Why Access to Computer Science Education Should Be the New Space Race

Sam Fried

President John F. Kennedy in a 1962 speech at Rice University spoke about why the country should have the goal of going to the moon by saying that “we choose to go to the moon in this decade and do the other things, not because they are easy, but because […]

President John F. Kennedy in a 1962 speech at Rice University spoke about why the country should have the goal of going to the moon by saying that “we choose to go to the moon in this decade and do the other things, not because they are easy, but because they are hard, because that goal will serve to organize and measure the best of our energies and skills, because that challenge is one that we are willing to accept, one we are unwilling to postpone, and one which we intend to win, and the others, too.”

As it was in 1962 with space, it is now with technology in general and computer science specifically. The consequences of not making computer science education a national priority are dire. The next generation could be left without a core competency that will be needed to be a central part of the economy of the future not because they lack the talent but because they lack the access. Immediate and urgent action is required. 

Expanding access to computer science at an accelerated rate in 2022 is pivotal. Computer science courses in high school should be the norm as opposed to an anomaly. The need to expand access to computer science and the broader push for the integration of more people into the emerging tech fields is becoming more urgent as the cost-of-living surges. Equipping more people to have the opportunity to be a part of the economic mainstream that is represented by burgeoning tech ecosystems is paramount. 

Randy Raymond, a Google software engineer is on a mission to help expand access to computer science in the emerging tech hotbed of South Florida. Raymond knows from his own life experience what kind of impact early exposure to computer science can have on the trajectory of people’s lives. His first exposure to tech was through making video games at 10 years old through software called RPG Maker for the computer. He had to learn how to code to make the game.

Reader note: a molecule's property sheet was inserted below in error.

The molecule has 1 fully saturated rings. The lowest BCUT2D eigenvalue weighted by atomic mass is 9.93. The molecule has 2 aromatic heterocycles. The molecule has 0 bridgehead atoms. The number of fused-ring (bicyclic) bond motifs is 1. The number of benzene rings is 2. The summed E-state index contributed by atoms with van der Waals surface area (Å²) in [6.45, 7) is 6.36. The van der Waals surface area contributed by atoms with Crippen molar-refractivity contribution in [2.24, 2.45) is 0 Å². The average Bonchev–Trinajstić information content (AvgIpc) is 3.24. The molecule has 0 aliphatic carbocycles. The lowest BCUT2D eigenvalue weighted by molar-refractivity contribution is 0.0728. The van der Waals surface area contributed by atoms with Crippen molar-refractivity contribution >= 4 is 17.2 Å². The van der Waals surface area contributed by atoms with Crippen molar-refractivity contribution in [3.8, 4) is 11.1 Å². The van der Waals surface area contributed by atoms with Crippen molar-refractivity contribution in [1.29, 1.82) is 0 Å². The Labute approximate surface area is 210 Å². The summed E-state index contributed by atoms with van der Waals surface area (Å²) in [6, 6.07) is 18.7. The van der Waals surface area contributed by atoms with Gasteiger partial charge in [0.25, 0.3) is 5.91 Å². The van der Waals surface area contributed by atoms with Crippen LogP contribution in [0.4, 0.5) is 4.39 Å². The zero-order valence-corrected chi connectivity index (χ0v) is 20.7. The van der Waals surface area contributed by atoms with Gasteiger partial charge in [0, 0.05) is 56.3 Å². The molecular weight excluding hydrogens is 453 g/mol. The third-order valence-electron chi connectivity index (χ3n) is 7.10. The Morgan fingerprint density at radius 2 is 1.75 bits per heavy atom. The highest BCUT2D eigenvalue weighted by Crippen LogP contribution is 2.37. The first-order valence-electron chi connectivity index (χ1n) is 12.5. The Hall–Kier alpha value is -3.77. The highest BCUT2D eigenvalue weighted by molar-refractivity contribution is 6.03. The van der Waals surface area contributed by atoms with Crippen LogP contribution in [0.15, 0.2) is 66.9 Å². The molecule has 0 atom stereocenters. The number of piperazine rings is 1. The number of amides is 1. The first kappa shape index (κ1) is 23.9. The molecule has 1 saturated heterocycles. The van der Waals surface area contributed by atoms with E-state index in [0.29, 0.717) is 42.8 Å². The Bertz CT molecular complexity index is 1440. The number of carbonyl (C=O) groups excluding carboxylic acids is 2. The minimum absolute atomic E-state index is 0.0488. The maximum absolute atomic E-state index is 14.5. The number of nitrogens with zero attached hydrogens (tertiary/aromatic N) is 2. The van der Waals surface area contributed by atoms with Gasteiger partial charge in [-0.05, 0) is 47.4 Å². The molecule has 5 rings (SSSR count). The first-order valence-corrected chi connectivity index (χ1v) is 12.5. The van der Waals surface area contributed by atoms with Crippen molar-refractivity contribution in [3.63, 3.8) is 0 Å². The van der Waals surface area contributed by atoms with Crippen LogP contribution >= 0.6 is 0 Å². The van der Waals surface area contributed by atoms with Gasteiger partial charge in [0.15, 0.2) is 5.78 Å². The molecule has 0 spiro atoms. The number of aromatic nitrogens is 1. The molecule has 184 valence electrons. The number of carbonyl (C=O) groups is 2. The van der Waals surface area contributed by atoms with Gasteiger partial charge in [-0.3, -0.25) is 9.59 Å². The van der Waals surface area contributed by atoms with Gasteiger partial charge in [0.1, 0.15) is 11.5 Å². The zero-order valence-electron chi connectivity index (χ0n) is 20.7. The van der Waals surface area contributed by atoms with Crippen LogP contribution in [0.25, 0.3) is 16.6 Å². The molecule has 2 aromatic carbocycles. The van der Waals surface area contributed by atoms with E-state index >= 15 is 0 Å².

Raymond never got any formal training in the field until he took Advanced Placement (AP) Computer Science in his senior year of high school at Suncoast Community High School in West Palm Beach, Florida where they also had a computer science track. 

A recent article in Diverse: Issues In Higher Education about AP Computer Science highlighted a study that showed “that students who took AP CSP were over three times as likely to major in computer science when they advanced to college. They are also twice as likely to enroll for AP CSA, a course that focuses on programming languages. Those increases were seen across all desired demographics, including first generation college students.”

Raymond then attended the Google Computer Science Summer Institute (CSSI) after his senior year in high school. This experience solidified his decision to major in Computer Science at Harvard University. CSSI “is a three-week introduction to computer science for graduating high school seniors with a passion for technology- especially students from historically underrepresented groups in the field…..It’s an intensive, interactive, hands-on and fun program that seeks to inspire the tech leaders and innovators of tomorrow by supporting the study of computer science, software engineering and other closely related subjects.”

The extension and portability of programs like the Google CSSI are vital at this time. Raymond desires to give students the opportunity to see the passion that they can find in technology through partnering with public and private entities to make these kinds of programs more accessible.

The current practice of companies paying exorbitant amounts of money to sponsor international talent through H-1B visa and other mechanisms can be redirected towards the development of new pipelines from communities that currently lack access. Corporations should be incentivized to invest in underserved communities through the creation of accelerated pathways in computer science.

The K-12 and higher educational system should build partnerships with these corporations and others to expose students to STEM careers and curriculum early in the education process. Higher education institutions can partner with school districts and/or community organizations to expand access in the short term until more permanent computer science courses are embedded for the masses of students. This can be done initially through existing avenues like AP Computer Science and dual enrollment arrangements.

Like Kennedy’s “Space Race”, this new push for access to computer science education will take a massive commitment of money for equipment and financial investment in people to pay talented instructors and facilitators competitive salaries to execute the mission. This public policy commitment and national priority placement is needed in order for people to be prepared to take advantage of the plethora of opportunities that the tech sector has to offer. 

 

Dr. Marcus Bright is a scholar and educational administrator.

 

https://www.diverseeducation.com/opinion/article/15286786/why-access-to-computer-science-education-should-be-the-new-space-race

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